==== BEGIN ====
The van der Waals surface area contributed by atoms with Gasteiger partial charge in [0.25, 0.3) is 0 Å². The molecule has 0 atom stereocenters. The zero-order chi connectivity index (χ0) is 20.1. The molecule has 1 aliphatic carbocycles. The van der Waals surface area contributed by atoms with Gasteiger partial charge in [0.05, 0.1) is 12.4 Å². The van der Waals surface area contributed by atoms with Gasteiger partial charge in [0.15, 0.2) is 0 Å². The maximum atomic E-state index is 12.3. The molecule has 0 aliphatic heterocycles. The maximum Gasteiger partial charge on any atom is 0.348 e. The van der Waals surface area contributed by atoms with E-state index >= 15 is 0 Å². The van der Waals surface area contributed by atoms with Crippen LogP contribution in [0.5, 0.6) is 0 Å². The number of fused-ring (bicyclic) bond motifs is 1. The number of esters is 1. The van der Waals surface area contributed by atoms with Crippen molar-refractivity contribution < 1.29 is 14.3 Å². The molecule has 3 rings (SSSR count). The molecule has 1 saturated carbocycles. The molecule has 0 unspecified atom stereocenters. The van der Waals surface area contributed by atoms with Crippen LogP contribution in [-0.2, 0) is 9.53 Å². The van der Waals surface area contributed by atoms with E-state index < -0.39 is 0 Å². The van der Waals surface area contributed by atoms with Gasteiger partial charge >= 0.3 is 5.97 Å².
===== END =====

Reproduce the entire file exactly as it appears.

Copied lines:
The van der Waals surface area contributed by atoms with Gasteiger partial charge in [0.25, 0.3) is 0 Å². The molecule has 0 atom stereocenters. The zero-order chi connectivity index (χ0) is 20.1. The molecule has 1 aliphatic carbocycles. The van der Waals surface area contributed by atoms with Gasteiger partial charge in [0.05, 0.1) is 12.4 Å². The van der Waals surface area contributed by atoms with Gasteiger partial charge in [0.15, 0.2) is 0 Å². The maximum atomic E-state index is 12.3. The molecule has 0 aliphatic heterocycles. The maximum Gasteiger partial charge on any atom is 0.348 e. The van der Waals surface area contributed by atoms with E-state index >= 15 is 0 Å². The van der Waals surface area contributed by atoms with Crippen LogP contribution in [0.5, 0.6) is 0 Å². The number of fused-ring (bicyclic) bond motifs is 1. The number of esters is 1. The van der Waals surface area contributed by atoms with Crippen molar-refractivity contribution < 1.29 is 14.3 Å². The molecule has 3 rings (SSSR count). The molecule has 1 saturated carbocycles. The molecule has 0 unspecified atom stereocenters. The van der Waals surface area contributed by atoms with Crippen LogP contribution in [-0.2, 0) is 9.53 Å². The van der Waals surface area contributed by atoms with E-state index < -0.39 is 0 Å². The van der Waals surface area contributed by atoms with Gasteiger partial charge >= 0.3 is 5.97 Å².